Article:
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History and Future
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In 1923, a prominent group of investors prepared to develop a residential neighborhood called Hollywoodland. Among the investors were Los Angeles Times publisher Harry Chandler and movie director Mack Sennett. To promote the development, Chandler hired contractor George Roche to build the world’s largest sign.

The letters of the sign spelled “HOLLYWOODLAND.” The sign was built with telephone poles and barn roofing at a cost of $21,000.00. Holes were punched through the sign to help relieve stress caused by wind. Although it was intended to last for only two years, the sign survived to become a beloved part of American history.

Some facts

In 1932, a successful Broadway actress named Lillian “Peg” Entwistle committed suicide by leaping from atop the letter H. She had become depressed because she was unable to find roles on the West Coast. Ironically, just after her death, her uncle received a letter offering Peg the lead role in a play about a girl that commits suicide. According to legend, her ghost still haunts the sign.

For many years, the Hollywoodland sign was visible at night. Its edges were lit by more than 4,000 light bulbs, which were maintained daily by Albert Kothe. In order to do this job,Kothe lived in a tiny shack behind the first letter L.

1994

The M.H. Sherman Company, also known as the Hollywoodland Development Company, quitclaimed the rights to the sign and 455 surrounding acres to the city of Los Angeles in 1944, thereby attaching it to Griffith Park.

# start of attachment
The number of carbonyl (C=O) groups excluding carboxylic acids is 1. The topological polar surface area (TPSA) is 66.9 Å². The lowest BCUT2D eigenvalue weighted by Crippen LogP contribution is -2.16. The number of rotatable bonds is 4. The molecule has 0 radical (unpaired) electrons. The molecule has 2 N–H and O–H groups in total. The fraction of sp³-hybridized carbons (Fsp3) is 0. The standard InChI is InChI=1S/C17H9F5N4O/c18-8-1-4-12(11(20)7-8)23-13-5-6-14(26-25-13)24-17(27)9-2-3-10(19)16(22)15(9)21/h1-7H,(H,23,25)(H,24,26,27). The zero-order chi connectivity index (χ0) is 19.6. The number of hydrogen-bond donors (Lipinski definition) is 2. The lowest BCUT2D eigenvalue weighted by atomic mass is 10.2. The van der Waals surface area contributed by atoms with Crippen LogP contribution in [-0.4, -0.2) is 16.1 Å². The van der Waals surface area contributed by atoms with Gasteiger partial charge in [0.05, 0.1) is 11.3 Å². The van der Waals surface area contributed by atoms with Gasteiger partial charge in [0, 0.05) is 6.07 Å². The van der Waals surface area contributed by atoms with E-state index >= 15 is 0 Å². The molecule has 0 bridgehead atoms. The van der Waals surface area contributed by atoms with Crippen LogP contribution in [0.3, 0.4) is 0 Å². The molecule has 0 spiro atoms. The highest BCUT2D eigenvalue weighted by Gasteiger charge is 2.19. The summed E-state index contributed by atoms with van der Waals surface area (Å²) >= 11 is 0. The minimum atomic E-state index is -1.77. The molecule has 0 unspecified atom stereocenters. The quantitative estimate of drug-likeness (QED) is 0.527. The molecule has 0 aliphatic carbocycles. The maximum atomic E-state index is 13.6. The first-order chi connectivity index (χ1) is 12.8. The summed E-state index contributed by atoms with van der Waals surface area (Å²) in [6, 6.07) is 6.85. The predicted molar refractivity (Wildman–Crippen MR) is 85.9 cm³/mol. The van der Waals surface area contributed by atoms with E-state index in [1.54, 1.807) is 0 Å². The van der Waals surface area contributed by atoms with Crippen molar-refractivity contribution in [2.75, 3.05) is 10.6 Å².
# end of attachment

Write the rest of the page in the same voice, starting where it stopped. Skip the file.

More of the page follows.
The entertainment industry expanded dramatically throughout the 1950s and 1960s. During this period, the Hollywood sign became internationally recognized through its exposure in films, television, commercials, and the media. The sign’s prominence and historical significance led the Los Angeles Cultural Heritage Board to designate the Hollywood sign as a landmark in 1973. It was labeled as Cultural Historical Monument #111 by the board.

Throughout the 1970s, the Hollywood sign deteriorated badly. By 1978, the third O had fallen over, and the sign could no longer be repaired. The Hollywood Chamber of Commerce launched the “Save the Sign” campaign with the help of several celebrities. Nine donors each sponsored a new letter to cover the cost of rebuilding the sign. The donors included Hugh Hefner, Gene Autry, Andy Williams, Alice Cooper, and others. Over $250,000.00 was raised. Interestingly, Alice Cooper made his donation in honor of Groucho Marx.

1970

Restructuring of the sign

Hal Brown Jr., of the Pacific Outdoor Advertising Company, was contracted to rebuild the sign. The Hollywood sign was very personal to Brown because his uncle, George Roche, had built the original 1923 sign. Brown hired Cornelius Van Dam as the engineer responsible for designing the new Hollywood sign. Van Dam designed the new sign with a more durable structure, but the same dimensions as the original.

1979

The plans were approved by the City of Los Angeles, the Cultural Heritage Board, and the Hollywood Chamber of Commerce. The original, legendary Hollywood sign was taken down and construction of the replica sign began in August 1978. The new sign was unveiled in November 1978.

New life of the sign

The Original Hollywood Sign was placed in a storage facility after it was taken down. No one was aware that the company hired to remove the sign had understood its historical significance and elected to store it rather than dispose of it as was planned. The sign remained in storage until it was purchased by noted collector of rare and unusual memorabilia and renowned artist, Bill Mack, in 2007.

2007

The artist intends to use the metal facing from the sign as canvas on which he will paint the likenesses of the great “movie stars” from the Golden Years of Hollywood. It is this metal that was revered by all the young actors and actresses that climbed Mount Lee to touch it and have pictures taken with it for luck, and as a rite of passage into their new professions. And, it is this metal that will bring life to the legendary images that Bill Mack paints on it.

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